Age Range: 6 – 10 years
Average number of students per day: 10 – 15 students

Teaching Methods:

What activities and methods worked well with these students?
• Games: The students really enjoy games like hangman. It works well to
make them compete in small groups.
• Routines: practicing something everyday makes sure that all students get to
understand the material at least once or twice, and enables the teacher to
explain again a rule if needed.
• Slideshow: a slideshow prepared ahead of each lesson helps keep students
focused. It proved particularly efficient for explanations of activities and
games, and helped focusing them and making sure they’d listen and
• Worksheets: if the task to achieve is very simple, and the instructions
explained clearly, then worksheets are a good way of explaining the
• Short films/cartoons: can be used to introduce new vocabulary and wrap up

What activities and methods were problematic with these students? Why?
• Worksheets: if you give them paper exercises, prepare something that the
faster kids can do in the meantime when they finished.
• Repetitive games: try to rotate between games you know the students enjoy
and other popular games from your community and/or ones you find online
What routines did you have in your class? Why?
1. I explained the rules of the classroom and the behavior that I expected from
my students
2. Went over the lesson plan for the given day (e.g going over the months,
ordinal numbers, emotions, “phrase of the week’). The teacher who was here
before me used to make them copy these sentences in a small booklet called
“My Little English Book”, which was a good way to encourage students to
practice their writing.
3. Once I fully went over the lesson, I gave students the chance to play a game
together (these games were usually tied to the lesson)


What was your overall discipline system with the class? Was it successful?
• Stars: for every good answer student would get a star, and for bad behavior
a star would be removed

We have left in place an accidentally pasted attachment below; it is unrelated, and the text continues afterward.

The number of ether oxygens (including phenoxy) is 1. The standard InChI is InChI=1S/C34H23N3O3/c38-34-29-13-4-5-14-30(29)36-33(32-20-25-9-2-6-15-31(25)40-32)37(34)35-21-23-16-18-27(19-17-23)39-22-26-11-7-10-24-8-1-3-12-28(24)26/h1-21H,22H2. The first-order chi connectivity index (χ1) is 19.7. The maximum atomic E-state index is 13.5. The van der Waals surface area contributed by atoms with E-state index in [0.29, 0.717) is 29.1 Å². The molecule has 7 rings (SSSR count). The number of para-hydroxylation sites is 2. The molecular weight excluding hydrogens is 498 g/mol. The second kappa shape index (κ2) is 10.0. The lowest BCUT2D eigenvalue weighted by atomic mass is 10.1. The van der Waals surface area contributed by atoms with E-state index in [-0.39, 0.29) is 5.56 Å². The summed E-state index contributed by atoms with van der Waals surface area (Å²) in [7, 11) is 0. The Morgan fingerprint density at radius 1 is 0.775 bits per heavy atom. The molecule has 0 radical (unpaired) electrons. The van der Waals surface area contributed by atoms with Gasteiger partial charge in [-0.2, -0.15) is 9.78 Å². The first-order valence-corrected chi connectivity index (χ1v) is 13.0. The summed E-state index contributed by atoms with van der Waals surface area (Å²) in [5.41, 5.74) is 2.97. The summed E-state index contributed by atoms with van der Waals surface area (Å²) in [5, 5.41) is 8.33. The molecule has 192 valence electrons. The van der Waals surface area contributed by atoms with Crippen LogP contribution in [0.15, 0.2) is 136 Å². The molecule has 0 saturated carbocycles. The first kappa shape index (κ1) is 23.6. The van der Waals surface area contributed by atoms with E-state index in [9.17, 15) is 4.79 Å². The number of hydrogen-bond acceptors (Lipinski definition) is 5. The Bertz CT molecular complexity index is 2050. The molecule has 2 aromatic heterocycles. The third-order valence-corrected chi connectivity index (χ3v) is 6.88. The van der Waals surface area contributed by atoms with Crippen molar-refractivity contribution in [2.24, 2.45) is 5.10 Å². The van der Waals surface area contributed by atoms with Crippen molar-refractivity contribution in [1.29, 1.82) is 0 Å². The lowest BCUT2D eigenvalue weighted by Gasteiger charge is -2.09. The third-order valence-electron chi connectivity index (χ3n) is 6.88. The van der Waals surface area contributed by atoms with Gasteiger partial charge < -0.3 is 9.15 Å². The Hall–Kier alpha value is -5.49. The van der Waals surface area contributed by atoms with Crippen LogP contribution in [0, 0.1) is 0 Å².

• Toys: there are many toys in the Panda classroom, therefore, feel free to
take them away if students are misbehaving
• Rules: no matter what you do, prepare your rules ahead of starting or, at
last, after your first week. You can even prepare them with your children.
• Seating arrangement: allocate students different seats at the beginning of
each week, in order to avoid them sitting with all their friends.
• Bathroom breaks: since students try escaping to the bathroom when they
don’t want to participate, it is important to remind them to go before or after

What specific discipline problems did you face? How did you handle them?
• Troublemakers: do not hesitate to speak to these kids privately first, and if it
continues, move student to a corner of the classroom.
• Shouting: DO NOT SHOUT (or not too often, they either already suffer from
that at home, or it won’t prove effective many times).


Is there anything the next teacher should know in this class?
• Attendance: always prepare your activities knowing that you can have 18 or
8 students showing up.
• Level discrepancies: some students ready for next level when some others
are far from it. Do not hesitate to explain more than once the instructions,
and make sure you have explained everything they need to know prior to the
• Start by the basics: Pronunciation, Nouns, and sentence structure are the
things which have to be acquired in this class. Don’t hesitate not to follow the
curriculum if it doesn’t sound appropriate to you, and to spend a long time on
grammar if needed.

For further information reach out to Hippolyte Cailleteau at